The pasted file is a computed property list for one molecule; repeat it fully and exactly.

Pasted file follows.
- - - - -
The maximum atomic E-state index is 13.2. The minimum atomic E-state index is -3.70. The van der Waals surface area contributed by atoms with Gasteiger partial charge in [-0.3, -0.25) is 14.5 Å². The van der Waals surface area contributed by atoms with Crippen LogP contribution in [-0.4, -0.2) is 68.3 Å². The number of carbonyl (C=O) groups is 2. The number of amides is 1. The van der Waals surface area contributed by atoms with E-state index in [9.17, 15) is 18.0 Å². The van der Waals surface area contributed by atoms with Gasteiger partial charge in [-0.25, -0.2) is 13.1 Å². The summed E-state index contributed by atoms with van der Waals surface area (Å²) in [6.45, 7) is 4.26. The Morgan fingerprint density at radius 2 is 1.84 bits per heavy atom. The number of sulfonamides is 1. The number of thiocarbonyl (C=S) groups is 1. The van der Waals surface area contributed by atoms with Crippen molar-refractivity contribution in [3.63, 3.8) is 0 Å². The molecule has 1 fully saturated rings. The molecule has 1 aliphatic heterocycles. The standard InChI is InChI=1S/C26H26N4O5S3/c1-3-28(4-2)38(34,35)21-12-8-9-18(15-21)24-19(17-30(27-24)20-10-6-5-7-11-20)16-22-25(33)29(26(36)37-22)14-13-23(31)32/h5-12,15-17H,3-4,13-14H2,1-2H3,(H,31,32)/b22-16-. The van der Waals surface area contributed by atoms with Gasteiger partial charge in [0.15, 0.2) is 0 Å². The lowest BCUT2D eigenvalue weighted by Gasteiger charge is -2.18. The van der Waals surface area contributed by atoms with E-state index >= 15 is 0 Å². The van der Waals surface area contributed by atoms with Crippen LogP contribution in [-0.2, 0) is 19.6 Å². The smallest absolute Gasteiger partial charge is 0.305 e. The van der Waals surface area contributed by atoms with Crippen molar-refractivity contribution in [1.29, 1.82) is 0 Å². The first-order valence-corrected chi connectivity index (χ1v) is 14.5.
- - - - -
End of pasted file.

The maximum atomic E-state index is 13.2. The minimum atomic E-state index is -3.70. The van der Waals surface area contributed by atoms with Gasteiger partial charge in [-0.3, -0.25) is 14.5 Å². The van der Waals surface area contributed by atoms with Crippen LogP contribution in [-0.4, -0.2) is 68.3 Å². The number of carbonyl (C=O) groups is 2. The number of amides is 1. The van der Waals surface area contributed by atoms with E-state index in [9.17, 15) is 18.0 Å². The van der Waals surface area contributed by atoms with Gasteiger partial charge in [-0.25, -0.2) is 13.1 Å². The summed E-state index contributed by atoms with van der Waals surface area (Å²) in [6.45, 7) is 4.26. The Morgan fingerprint density at radius 2 is 1.84 bits per heavy atom. The number of sulfonamides is 1. The number of thiocarbonyl (C=S) groups is 1. The van der Waals surface area contributed by atoms with Crippen molar-refractivity contribution in [3.63, 3.8) is 0 Å². The molecule has 1 fully saturated rings. The molecule has 1 aliphatic heterocycles. The standard InChI is InChI=1S/C26H26N4O5S3/c1-3-28(4-2)38(34,35)21-12-8-9-18(15-21)24-19(17-30(27-24)20-10-6-5-7-11-20)16-22-25(33)29(26(36)37-22)14-13-23(31)32/h5-12,15-17H,3-4,13-14H2,1-2H3,(H,31,32)/b22-16-. The van der Waals surface area contributed by atoms with Gasteiger partial charge in [0.15, 0.2) is 0 Å². The lowest BCUT2D eigenvalue weighted by Gasteiger charge is -2.18. The van der Waals surface area contributed by atoms with E-state index >= 15 is 0 Å². The van der Waals surface area contributed by atoms with Crippen LogP contribution in [-0.2, 0) is 19.6 Å². The smallest absolute Gasteiger partial charge is 0.305 e. The van der Waals surface area contributed by atoms with Crippen molar-refractivity contribution in [1.29, 1.82) is 0 Å². The first-order valence-corrected chi connectivity index (χ1v) is 14.5.